Leadership | LAF Medal and Founders' Award

2017 LAF Medal Recipient: Cornelia Hahn Oberlander

“Nature holds the key to our aesthetic, intellectual, cognitive, and even spiritual satisfaction. This award celebrates all that is possible in our profession. Thank you so much for honoring my commitment to the land and to this precious planet.”
         — Cornelia Hahn Oberlander

See Cornelia’s acceptance speech

oberlandercornelia-520w

 

“Cornelia Hahn Oberlander once said, ‘I dream of green cities and green buildings where rural and urban activities live in harmony.’ With a career spanning a stunning seventy years, she has created just that.”

                            — Awards Committee Chair Dennis Carmichael, FASLA

 

A native of Germany, Cornelia Hahn Oberlander, O.C., O.B.C., FCSLA, FASLA, BCSLA fled with her family from the terror of the Nazi regime in 1939 and settled in the United States, where she attended Smith College. She was a pioneer in the profession of landscape architecture as one of the first female students at the Harvard Graduate School of Design, graduating in 1947. Her early career included collaborations with James Rose and Dan Kiley in the emerging field of modernism in landscape architecture. In 1953, she and her husband, urban planner H. Peter Oberlander, moved to Vancouver, British Columbia, where she set up her own practice.

Her work included a variety of projects, and was characterized by a concern for social and environmental responsibility. Her Children’s Creative Center at Expo 67 led to the creation of national guidelines for children’s playgrounds. Among her most noteworthy projects was Robson Square, a  collaboration with architect Arthur Erickson, in which it can be said, she realized her dream of green cities and green buildings. The sprawling cultural and civic center in downtown Vancouver is a perfect fusion of landscape and architecture in which the roofs of buildings become the floors of the city. One of the first and grandest green roof projects, it transformed the city and opened up a new way of seeing urban landscapes. The design also proved that barrier- free design could be beautiful and not merely functional, providing a model for universal access.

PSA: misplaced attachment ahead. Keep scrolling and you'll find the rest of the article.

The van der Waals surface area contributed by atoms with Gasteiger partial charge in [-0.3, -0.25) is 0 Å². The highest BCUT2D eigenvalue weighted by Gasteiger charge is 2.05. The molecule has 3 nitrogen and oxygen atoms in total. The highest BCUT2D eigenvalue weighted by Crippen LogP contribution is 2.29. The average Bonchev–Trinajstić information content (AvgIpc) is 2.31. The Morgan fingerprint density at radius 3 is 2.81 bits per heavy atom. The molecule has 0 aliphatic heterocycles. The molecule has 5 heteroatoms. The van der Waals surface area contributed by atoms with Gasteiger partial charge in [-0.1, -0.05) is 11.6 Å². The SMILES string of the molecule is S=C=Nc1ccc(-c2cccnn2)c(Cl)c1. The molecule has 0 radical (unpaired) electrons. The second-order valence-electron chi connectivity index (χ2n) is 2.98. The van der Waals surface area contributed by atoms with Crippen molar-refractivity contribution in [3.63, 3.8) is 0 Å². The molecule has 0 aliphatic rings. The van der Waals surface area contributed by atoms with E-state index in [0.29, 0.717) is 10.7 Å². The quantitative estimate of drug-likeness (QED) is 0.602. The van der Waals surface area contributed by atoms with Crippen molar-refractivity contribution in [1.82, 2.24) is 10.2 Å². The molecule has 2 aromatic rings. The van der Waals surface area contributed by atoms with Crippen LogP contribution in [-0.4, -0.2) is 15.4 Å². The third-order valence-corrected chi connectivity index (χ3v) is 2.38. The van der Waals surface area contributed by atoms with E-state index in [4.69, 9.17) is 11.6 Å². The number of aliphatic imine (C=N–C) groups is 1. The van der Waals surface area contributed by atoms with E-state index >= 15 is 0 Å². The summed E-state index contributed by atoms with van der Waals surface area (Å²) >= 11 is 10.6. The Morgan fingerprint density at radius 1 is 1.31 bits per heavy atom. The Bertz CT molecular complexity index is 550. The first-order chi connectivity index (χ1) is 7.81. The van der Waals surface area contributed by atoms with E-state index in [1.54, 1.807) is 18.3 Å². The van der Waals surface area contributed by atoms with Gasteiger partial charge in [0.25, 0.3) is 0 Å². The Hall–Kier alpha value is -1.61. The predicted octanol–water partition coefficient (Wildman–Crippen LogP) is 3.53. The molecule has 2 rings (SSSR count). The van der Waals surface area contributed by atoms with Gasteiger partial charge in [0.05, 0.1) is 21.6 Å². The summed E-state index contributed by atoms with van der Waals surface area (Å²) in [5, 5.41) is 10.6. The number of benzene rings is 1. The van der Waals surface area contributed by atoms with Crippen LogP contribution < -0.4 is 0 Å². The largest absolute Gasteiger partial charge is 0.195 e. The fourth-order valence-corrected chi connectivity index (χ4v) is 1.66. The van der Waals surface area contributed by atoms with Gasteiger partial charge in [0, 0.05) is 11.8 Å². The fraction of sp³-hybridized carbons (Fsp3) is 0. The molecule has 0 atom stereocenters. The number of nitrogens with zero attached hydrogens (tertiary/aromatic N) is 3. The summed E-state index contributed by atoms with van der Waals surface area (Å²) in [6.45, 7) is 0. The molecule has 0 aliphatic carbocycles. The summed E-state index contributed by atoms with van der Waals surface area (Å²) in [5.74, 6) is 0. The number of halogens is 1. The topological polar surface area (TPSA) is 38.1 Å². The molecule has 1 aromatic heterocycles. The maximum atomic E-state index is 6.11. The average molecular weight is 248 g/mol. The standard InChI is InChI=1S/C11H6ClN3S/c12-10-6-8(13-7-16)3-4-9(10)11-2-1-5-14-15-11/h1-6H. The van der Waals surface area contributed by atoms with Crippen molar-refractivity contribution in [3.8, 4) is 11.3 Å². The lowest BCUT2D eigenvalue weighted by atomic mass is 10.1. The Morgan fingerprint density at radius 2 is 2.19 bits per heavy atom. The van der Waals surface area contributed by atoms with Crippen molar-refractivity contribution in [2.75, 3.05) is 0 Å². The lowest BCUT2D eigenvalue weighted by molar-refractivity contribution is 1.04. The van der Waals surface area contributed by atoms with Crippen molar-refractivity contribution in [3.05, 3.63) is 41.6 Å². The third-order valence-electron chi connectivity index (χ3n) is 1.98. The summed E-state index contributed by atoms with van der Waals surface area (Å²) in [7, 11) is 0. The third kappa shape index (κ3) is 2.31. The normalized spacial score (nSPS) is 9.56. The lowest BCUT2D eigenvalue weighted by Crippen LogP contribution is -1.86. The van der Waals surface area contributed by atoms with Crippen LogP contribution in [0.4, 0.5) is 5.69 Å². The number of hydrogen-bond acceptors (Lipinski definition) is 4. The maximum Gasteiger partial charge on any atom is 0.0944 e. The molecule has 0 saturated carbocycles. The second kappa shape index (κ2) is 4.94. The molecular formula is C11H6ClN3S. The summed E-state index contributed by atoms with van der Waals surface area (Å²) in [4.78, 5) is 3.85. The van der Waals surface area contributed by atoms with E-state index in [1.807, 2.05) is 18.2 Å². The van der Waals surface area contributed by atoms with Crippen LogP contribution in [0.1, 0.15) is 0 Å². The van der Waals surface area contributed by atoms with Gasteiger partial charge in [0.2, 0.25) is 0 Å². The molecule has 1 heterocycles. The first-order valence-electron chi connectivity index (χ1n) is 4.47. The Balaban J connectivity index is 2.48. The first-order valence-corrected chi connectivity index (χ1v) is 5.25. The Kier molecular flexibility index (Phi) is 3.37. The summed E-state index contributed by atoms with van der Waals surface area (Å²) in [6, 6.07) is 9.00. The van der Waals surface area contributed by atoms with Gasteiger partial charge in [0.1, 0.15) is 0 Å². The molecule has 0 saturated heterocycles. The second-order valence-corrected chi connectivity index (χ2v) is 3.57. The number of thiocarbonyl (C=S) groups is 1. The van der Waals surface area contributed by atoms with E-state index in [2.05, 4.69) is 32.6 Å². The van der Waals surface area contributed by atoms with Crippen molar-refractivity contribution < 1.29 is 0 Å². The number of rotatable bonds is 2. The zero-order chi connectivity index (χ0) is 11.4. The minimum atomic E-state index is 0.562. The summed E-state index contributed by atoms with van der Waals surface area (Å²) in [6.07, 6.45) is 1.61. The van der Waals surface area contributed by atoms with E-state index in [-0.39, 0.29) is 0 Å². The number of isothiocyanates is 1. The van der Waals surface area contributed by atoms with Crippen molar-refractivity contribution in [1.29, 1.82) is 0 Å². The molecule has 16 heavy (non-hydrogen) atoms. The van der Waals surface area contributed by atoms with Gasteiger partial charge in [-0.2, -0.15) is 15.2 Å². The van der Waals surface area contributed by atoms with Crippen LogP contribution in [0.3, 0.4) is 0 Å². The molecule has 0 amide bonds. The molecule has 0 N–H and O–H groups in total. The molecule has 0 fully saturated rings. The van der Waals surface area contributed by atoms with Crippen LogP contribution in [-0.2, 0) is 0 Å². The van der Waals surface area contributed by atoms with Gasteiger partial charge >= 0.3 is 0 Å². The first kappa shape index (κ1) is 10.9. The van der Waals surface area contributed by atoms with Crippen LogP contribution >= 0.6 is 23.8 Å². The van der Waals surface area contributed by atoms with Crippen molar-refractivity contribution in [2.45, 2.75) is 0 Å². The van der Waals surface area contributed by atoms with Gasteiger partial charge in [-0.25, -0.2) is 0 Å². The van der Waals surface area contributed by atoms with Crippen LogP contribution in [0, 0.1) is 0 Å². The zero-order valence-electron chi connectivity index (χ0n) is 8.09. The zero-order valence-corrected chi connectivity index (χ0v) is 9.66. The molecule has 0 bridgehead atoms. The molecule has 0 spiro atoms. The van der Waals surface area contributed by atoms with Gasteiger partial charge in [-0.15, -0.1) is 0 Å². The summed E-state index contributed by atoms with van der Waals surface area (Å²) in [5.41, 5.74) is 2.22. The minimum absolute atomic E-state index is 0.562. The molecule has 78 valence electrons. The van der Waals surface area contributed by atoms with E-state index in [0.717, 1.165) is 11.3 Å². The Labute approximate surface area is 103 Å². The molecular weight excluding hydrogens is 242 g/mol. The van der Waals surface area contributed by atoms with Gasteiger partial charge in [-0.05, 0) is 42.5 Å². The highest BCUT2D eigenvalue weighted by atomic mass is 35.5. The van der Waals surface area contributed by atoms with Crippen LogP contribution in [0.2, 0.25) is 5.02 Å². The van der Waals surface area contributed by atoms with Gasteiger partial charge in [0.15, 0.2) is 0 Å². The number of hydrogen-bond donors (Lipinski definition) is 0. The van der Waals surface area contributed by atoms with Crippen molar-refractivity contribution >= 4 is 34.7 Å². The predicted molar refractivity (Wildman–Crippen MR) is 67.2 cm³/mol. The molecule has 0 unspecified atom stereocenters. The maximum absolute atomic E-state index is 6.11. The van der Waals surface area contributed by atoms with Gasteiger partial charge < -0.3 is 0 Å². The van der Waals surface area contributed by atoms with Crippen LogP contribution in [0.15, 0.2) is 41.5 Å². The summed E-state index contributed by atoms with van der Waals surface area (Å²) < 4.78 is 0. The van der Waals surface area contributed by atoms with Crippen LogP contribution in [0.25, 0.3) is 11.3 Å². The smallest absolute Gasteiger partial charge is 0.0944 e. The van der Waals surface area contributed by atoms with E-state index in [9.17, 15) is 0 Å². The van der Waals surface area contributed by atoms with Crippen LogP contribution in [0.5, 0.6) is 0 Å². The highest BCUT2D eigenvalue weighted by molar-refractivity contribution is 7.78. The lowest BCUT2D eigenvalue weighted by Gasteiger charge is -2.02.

Cornelia has earned national and international acclaim for her work, including the Governor General’s Medal in Landscape Architecture from the Canadian Society of Landscape Architects, the ASLA Medal from the American Society of Landscape Architects, the Margolese National Design for Living Prize from the University of British Columbia, the Sir Geoffrey Jellicoe Award from the International Federation of Landscape Architects, appointment as an Officer of the Order of Canada, and honorary degrees from a number of Canadian and U.S. universities.